“Thrashball”—their universe’s version of American Football—has been mentioned several times throughout the Gears of War series, and the Gears gameplay, armor, and lingo all bear more than a passing resemblance to Football—which in turn models its gameplay on warfare! The new map, Thrashball, makes all of those subtextual connections explicit by turning a Thrashball arena into a battlefield.
Ostensibly, the map is divided into Red and Blue sides that would correspond to whatever Thrashball teams were playing there. These are also the colors of opposing teams in Gears of War multiplayer, creating a nice meta-signifier that reminds you of the old world on Sera, the current war with the Locusts, and the competitive game that you’re playing on Earth.
With everything from enormous padded goalposts and an interactive falling scoreboard to an elevated concession area with battlements in the stands, Thrashball makes ample use of the world’s mythology to create a visually arresting environment.
Checkout was definitely something new in terms of narrative. So far we’ve seen very little of domestic life on Sera—part of the game’s hyper-masculinity, and the atmosphere in Checkout was more ‘everyday’ than any other level in the series so far. I loved the CCTV’s in the Pharmacy. The flashing static and colorful emergency bars create a surreal backdrop to the bloodflow, and light muzak can occaionaly be heard when the gunfire dies down.
Unfortunately, besides these nice little touches Checkout was the most visually uninteresting addition to the gameworld. It’s color pallette is even more washed out than their usual sad Saw-ness, and the cover—mostly empty aisle racks—is ugly and boring. Still, this is a good map for play, featuring some great crossfire patterns (on the grenade stand) and unique flanking opprotunities (at the photo center.)
This was really my favorite new map, but I’m a little prejudiced. I’ve always longed for a game set during WWI, and Trenches’ deep gullies and over-the-hill confrontations are the best we’ve gotten so far. Visually, this isn’t nearly as inspired as Thrashball or Old Town, but with its multiple levels of elevation, blinding sunlight, moving crane, and incredible depth-of-field it’s still miles beyond the cold grey boxes of Checkout.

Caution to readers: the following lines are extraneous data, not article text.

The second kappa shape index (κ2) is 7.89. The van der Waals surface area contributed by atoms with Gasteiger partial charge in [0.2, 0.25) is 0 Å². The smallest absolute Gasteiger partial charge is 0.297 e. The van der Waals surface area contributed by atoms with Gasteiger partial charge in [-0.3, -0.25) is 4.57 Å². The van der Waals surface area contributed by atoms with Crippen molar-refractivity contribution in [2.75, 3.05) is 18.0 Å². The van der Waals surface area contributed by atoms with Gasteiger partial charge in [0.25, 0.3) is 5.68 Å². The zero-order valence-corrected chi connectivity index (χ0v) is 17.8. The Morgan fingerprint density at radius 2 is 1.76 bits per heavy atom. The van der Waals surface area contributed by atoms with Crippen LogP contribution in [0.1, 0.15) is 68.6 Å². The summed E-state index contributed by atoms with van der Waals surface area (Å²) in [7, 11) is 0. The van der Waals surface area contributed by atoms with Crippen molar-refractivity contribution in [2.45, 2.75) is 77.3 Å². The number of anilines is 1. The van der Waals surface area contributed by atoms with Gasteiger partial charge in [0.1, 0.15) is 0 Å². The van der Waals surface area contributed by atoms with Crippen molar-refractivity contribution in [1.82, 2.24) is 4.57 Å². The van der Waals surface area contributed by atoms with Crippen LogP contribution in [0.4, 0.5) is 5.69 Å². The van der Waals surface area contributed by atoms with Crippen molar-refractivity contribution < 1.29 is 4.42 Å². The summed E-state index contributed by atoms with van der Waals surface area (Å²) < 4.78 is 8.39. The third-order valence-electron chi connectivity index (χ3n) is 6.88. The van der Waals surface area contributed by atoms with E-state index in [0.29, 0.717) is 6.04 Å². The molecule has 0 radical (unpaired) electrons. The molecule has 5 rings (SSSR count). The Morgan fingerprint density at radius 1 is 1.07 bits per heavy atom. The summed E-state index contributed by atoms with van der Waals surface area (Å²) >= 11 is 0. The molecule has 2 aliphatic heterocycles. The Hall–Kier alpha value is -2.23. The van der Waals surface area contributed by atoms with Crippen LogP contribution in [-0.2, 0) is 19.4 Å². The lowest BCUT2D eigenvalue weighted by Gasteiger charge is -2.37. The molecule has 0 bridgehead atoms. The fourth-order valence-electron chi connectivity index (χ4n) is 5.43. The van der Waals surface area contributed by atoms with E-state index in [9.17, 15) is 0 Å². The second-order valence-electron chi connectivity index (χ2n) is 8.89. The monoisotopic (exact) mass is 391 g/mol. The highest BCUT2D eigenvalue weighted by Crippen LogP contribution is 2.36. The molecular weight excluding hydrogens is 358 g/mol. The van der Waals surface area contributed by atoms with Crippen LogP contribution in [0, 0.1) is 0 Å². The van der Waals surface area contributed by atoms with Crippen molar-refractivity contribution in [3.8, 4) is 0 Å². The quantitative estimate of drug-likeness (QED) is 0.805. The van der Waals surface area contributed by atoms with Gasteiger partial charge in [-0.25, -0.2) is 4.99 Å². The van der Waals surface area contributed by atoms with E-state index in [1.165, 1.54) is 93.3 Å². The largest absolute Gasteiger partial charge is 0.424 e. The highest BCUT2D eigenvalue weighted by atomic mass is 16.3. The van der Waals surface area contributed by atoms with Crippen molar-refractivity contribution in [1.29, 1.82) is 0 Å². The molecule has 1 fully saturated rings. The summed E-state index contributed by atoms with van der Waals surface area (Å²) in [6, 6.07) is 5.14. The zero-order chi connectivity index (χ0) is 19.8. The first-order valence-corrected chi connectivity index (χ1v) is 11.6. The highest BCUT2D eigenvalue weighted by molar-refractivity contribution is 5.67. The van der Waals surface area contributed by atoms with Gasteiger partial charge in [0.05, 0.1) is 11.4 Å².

The second-to-last downloadable map add-on pack for Gears II had desert levels like Nowhere and Fuel Station; these featured browns, oranges, and swirling sand—a departure from the series’s emphasis on deep blacks, reds, and blues. These Earth tones show up again in full force on Trenches. Every round even has a dust storm that clouds the entire screen for about a minute.
The particle physics have been vastly improved—bullets make tunnels through smoke, and players actually have creepy sillouettes as they get up close. This works well on Trenches during the duststorms where there can be some very surreal encounters with shadows in the dust.
Moreso than the other new levels, Old Town felt like a departure for the Gears team. First of all, it’s conventionally beautiful, with a bright blue sky, flowers, and gorgeous Meditteranean-style architecture. It feels like an ancient Roman city, and there are no craters or downed helicopters to break the illusion. Instead there are gardens, fountains, and a color palette that drifts between golds, greens, and yellows. Old Town practically exists in an alternate universe!
It also has the most complex layout of any multiplayer map since Ruins from Gears II, and that was set in a labyrinthine underground temple! Old Town mixes tunnels and alcoves with big open pavillions and walled courtyards. It was something of an enigma, and I’m anxious to see what role it and places like it will play in the next game’s storyline.
The special edition of the first Gears of War came with a book of game art called Destroyed Beauty. It seems like in the third entry they’re starting to move away from that extreme aesthetic. Visually the game has always stood on broken ground; set in a post-apocalyptic, epic-sized caricature of our world, I’m not entirely sure a move away from their earlier, more radical concept of “beauty” is a good thing. Still, I can’t deny that Anya is cool, Old Town is beautiful, and that I want to see these COGs and Locusts battle in more settings like it. In that sense, the Beta was perfect. It made me think, got my mouth watering, and now I really want to see where they go—artistically—in the next game.